Calcium Channel Blockers for Hypertension

Calcium channel blockers are a common class of medication used to treat high blood pressure and heart arrhythmias (irregular heartbeats.) Calcium causes the forceful contraction of muscles in the heart and it also causes constriction of the muscles in the walls of the artery. Calcium channel blockers work by reducing the amount of calcium that flows into the heart muscle cells and the cell walls of the arteries. This causes relaxation of the blood vessels. When your blood vessels are not constricted, your blood flows easily and results in a lower blood pressure.

Person wearing scrubs and stethoscope holding a pill bottle and filling out a prescription
Hero Images / Getty Images

Calcium channel blockers can also lower the heart rate and decrease the heart's pumping action. They are used to reduce the work of the heart for people who have chest pain from angina. Calcium channel blockers can be used in combination with other medications to lower blood pressure.

The research of all available evidence by JNC 8 (Joint National Commission 8) has demonstrated an advantage to the use of calcium channel blockers in certain groups, particularly for the initial treatment of high blood pressure in African-American people. The recommendations for the treatment of hypertension in Black people suggest beginning initial blood pressure treatment with a calcium channel blocker or a thiazide-type diuretic, even in patients with diabetes.

However, authorities agree that it is the amount of blood pressure reduction that is achieved, and not the specific drug or drugs that are used, that reduces cardiovascular risk in people with hypertension. The optimal treatment for hypertension must be individualized for everyone.

There Are Different Types of Calcium Channel Blockers

There are three different classes of calcium channel blockers, which include L-type, dihydropyridines, and non-dihydropyridines. Each class has different characteristics that make them suitable for treatment of specific conditions. Dihydropyridines are used to treat high blood pressure, more frequently than the other classes of calcium channel blocker. This is because they work well to reduce arterial blood pressure and vascular resistance. This class of drug usually ends with the suffix "-pine."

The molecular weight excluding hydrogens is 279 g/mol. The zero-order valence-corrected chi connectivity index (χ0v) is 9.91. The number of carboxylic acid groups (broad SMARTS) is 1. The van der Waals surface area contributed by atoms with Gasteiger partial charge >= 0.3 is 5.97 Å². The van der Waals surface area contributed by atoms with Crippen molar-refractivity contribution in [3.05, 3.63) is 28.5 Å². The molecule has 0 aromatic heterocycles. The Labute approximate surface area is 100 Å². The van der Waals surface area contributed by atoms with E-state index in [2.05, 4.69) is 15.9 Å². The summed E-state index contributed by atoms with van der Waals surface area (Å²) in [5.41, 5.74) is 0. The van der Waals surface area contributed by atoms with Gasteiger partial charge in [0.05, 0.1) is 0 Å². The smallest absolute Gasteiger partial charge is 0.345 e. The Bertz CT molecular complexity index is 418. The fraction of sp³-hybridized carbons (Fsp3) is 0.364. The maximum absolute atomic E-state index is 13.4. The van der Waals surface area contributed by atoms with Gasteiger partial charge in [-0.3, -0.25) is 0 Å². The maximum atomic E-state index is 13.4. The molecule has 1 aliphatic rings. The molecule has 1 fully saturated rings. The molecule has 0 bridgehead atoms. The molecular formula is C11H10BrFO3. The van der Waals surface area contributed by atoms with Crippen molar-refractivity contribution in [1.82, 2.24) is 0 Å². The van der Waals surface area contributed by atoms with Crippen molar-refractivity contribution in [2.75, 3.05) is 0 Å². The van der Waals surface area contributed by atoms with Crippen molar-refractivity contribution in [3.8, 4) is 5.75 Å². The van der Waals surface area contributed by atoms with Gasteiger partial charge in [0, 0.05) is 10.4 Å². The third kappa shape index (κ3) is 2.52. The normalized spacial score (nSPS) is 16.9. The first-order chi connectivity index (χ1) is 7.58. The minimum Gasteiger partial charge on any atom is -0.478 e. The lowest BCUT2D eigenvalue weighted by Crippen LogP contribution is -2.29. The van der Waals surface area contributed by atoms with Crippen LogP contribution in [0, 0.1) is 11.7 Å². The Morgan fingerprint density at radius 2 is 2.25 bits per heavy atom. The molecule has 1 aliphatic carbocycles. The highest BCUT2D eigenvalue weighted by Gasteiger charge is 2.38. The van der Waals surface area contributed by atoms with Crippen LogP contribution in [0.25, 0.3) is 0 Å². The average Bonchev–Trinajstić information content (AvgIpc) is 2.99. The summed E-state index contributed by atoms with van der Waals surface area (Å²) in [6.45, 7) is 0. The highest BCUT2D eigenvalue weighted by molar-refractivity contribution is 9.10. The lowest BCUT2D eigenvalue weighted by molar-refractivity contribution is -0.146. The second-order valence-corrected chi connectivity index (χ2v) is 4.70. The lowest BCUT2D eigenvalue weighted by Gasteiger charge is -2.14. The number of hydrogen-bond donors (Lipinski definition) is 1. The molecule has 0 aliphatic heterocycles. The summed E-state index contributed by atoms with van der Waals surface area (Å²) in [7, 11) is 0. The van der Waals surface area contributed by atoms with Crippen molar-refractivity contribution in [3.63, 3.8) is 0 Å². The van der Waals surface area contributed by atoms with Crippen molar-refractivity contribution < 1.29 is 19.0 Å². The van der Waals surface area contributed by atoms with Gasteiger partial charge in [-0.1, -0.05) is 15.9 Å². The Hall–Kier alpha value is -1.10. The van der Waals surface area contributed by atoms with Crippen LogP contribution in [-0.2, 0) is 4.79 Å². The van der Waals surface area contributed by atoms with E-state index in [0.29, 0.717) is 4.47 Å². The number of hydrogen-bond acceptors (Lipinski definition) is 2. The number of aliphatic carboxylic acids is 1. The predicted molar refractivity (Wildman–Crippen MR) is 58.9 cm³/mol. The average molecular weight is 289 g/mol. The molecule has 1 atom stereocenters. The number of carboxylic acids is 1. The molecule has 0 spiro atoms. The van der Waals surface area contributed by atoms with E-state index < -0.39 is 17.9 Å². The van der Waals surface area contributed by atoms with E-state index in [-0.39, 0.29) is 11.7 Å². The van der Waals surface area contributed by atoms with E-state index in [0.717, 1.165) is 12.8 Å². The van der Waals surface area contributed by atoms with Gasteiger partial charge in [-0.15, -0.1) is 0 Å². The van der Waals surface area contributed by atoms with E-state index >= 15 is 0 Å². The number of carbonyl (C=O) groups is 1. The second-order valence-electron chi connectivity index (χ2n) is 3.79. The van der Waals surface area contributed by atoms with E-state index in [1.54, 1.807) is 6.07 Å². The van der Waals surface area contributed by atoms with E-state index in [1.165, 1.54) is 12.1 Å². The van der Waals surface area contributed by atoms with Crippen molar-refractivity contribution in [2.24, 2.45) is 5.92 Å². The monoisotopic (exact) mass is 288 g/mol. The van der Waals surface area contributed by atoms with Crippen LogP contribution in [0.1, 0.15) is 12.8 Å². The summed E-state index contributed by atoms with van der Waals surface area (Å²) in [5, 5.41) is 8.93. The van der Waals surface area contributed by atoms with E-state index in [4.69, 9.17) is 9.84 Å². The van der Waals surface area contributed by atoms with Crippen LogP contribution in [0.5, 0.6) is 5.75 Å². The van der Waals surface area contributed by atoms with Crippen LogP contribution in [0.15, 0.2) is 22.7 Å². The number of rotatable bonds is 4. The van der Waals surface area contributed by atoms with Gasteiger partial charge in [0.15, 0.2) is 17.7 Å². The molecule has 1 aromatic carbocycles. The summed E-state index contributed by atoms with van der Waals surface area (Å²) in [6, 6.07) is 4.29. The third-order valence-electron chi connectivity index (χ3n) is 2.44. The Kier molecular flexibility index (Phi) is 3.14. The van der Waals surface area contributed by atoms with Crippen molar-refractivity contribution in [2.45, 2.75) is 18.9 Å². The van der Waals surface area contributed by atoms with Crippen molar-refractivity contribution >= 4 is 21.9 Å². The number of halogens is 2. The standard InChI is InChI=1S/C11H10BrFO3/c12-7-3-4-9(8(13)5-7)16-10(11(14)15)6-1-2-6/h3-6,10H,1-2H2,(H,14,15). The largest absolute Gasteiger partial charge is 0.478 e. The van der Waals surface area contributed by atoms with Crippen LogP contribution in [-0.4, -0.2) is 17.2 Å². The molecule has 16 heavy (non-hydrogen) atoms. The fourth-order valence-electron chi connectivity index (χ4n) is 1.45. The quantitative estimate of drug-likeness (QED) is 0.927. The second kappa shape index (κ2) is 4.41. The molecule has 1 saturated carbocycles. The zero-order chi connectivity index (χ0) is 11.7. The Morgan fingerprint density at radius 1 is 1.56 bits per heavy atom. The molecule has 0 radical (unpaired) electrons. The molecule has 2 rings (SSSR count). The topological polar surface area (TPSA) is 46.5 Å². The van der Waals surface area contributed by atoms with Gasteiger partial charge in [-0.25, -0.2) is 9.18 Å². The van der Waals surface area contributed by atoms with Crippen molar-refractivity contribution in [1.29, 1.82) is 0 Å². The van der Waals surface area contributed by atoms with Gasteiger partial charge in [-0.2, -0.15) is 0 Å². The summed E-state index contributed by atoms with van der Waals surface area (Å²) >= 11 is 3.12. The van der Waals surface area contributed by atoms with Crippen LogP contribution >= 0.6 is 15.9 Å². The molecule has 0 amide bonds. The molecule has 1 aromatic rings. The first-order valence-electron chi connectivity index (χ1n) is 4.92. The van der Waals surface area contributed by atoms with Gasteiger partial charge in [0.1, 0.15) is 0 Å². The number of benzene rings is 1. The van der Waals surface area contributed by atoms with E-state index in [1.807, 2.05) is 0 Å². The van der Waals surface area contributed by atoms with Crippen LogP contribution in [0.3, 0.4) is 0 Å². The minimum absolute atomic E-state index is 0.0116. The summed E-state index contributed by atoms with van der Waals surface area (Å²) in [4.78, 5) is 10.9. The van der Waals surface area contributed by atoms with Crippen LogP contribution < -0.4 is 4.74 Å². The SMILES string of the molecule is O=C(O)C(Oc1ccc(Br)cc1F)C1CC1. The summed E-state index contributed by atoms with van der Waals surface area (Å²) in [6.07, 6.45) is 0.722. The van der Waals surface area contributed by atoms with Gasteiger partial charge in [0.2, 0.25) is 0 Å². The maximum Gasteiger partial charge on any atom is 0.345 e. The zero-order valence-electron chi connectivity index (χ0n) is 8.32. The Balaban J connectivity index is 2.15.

Other calcium channel blockers, including diltiazem and verapamil, are used to treat rapid heart rates and angina. Calcium channel blockers are sometimes prescribed in combination forms with a statin or another blood pressure medication.

Examples of Calcium Channel Blockers

  • Verapamil (Calan, Verelan)
  • Amlodipine (Norvasc)
  • Diltiazem (Tiazac, Cardizem, Dilacor)
  • Nifedipine (Procardia)
  • Nicardipine (Cardene)
  • Amlodipine and benazepril (Lotrel)
  • Amlodipine and atorvastatin (Caduet)
  • Amlodipine and valsartan (Exforge)

Cautions of Calcium Channel Blockers

When taking calcium channel blockers, you should be certain your doctor knows about all of your current medications and supplements, because calcium channel blockers can interact with other compounds. Grapefruit products, including juice, can interfere with metabolism and excretion of these medications, which can result in dangerously high levels of the drugs. If you are taking a calcium channel blocker, you should wait at least four hours after taking the medication before consuming grapefruit or grapefruit juice.

Magnesium, which is a nutrient found in certain nuts, bananas, spinach, okra, brown rice, and shredded wheat cereal, has natural calcium channel blocker effects, so if your diet includes foods rich in magnesium, check with your doctor to determine if any adjustment is needed. You should not smoke when taking a calcium channel blocker, as this could result in a potentially dangerous rapid heartbeat. 

Side Effects Associated With Calcium Channel Blockers

There are a number of side effects that can occur with calcium channel blockers, but they do not occur in all patients and the benefits of therapy are greater than the risk of side effects. These potential side effects include a headache, constipation, dizziness, heartburn, nausea, swelling in the lower extremities, fatigue, and rashes or flushing. Side effects associated with calcium channel blockers are less likely to occur in older patients. Patients may also experience low blood sugar. If you notice any side effects, consult your doctor before stopping the medication. Stopping a medication suddenly is never a good idea. Your doctor will be able to advise you about alternatives, including lowered dosage or different medications.

Was this page helpful?